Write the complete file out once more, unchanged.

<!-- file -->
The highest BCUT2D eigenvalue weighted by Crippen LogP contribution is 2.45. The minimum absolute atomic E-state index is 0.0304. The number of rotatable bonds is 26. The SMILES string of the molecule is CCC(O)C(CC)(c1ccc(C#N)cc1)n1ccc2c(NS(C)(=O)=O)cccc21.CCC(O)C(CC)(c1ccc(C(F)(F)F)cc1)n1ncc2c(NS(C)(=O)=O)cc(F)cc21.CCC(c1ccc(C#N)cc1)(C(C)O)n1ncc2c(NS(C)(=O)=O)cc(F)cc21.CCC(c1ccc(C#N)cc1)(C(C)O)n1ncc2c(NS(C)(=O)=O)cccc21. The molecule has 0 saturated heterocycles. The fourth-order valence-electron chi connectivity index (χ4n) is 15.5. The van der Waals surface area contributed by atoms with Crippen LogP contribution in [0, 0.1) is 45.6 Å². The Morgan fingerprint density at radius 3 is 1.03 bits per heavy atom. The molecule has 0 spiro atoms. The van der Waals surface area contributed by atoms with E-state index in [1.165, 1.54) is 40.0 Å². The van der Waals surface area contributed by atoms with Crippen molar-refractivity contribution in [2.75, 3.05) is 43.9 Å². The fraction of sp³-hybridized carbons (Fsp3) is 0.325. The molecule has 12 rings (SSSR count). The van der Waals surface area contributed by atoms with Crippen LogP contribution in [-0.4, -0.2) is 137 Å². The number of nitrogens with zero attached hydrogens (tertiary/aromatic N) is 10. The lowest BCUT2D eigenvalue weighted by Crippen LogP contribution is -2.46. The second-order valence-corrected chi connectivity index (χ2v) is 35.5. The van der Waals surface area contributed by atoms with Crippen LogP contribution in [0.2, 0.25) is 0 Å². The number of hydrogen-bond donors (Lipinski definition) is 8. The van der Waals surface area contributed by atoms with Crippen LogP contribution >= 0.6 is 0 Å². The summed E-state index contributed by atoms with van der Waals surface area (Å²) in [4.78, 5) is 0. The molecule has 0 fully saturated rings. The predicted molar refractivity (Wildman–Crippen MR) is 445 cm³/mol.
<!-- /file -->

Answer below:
The highest BCUT2D eigenvalue weighted by Crippen LogP contribution is 2.45. The minimum absolute atomic E-state index is 0.0304. The number of rotatable bonds is 26. The SMILES string of the molecule is CCC(O)C(CC)(c1ccc(C#N)cc1)n1ccc2c(NS(C)(=O)=O)cccc21.CCC(O)C(CC)(c1ccc(C(F)(F)F)cc1)n1ncc2c(NS(C)(=O)=O)cc(F)cc21.CCC(c1ccc(C#N)cc1)(C(C)O)n1ncc2c(NS(C)(=O)=O)cc(F)cc21.CCC(c1ccc(C#N)cc1)(C(C)O)n1ncc2c(NS(C)(=O)=O)cccc21. The molecule has 0 saturated heterocycles. The fourth-order valence-electron chi connectivity index (χ4n) is 15.5. The van der Waals surface area contributed by atoms with Crippen LogP contribution in [0, 0.1) is 45.6 Å². The Morgan fingerprint density at radius 3 is 1.03 bits per heavy atom. The molecule has 0 spiro atoms. The van der Waals surface area contributed by atoms with E-state index in [1.165, 1.54) is 40.0 Å². The van der Waals surface area contributed by atoms with Crippen molar-refractivity contribution in [2.75, 3.05) is 43.9 Å². The fraction of sp³-hybridized carbons (Fsp3) is 0.325. The molecule has 12 rings (SSSR count). The van der Waals surface area contributed by atoms with Crippen LogP contribution in [-0.4, -0.2) is 137 Å². The number of nitrogens with zero attached hydrogens (tertiary/aromatic N) is 10. The lowest BCUT2D eigenvalue weighted by Crippen LogP contribution is -2.46. The second-order valence-corrected chi connectivity index (χ2v) is 35.5. The van der Waals surface area contributed by atoms with Crippen LogP contribution in [0.2, 0.25) is 0 Å². The number of hydrogen-bond donors (Lipinski definition) is 8. The van der Waals surface area contributed by atoms with Crippen LogP contribution >= 0.6 is 0 Å². The summed E-state index contributed by atoms with van der Waals surface area (Å²) in [4.78, 5) is 0. The molecule has 0 fully saturated rings. The predicted molar refractivity (Wildman–Crippen MR) is 445 cm³/mol.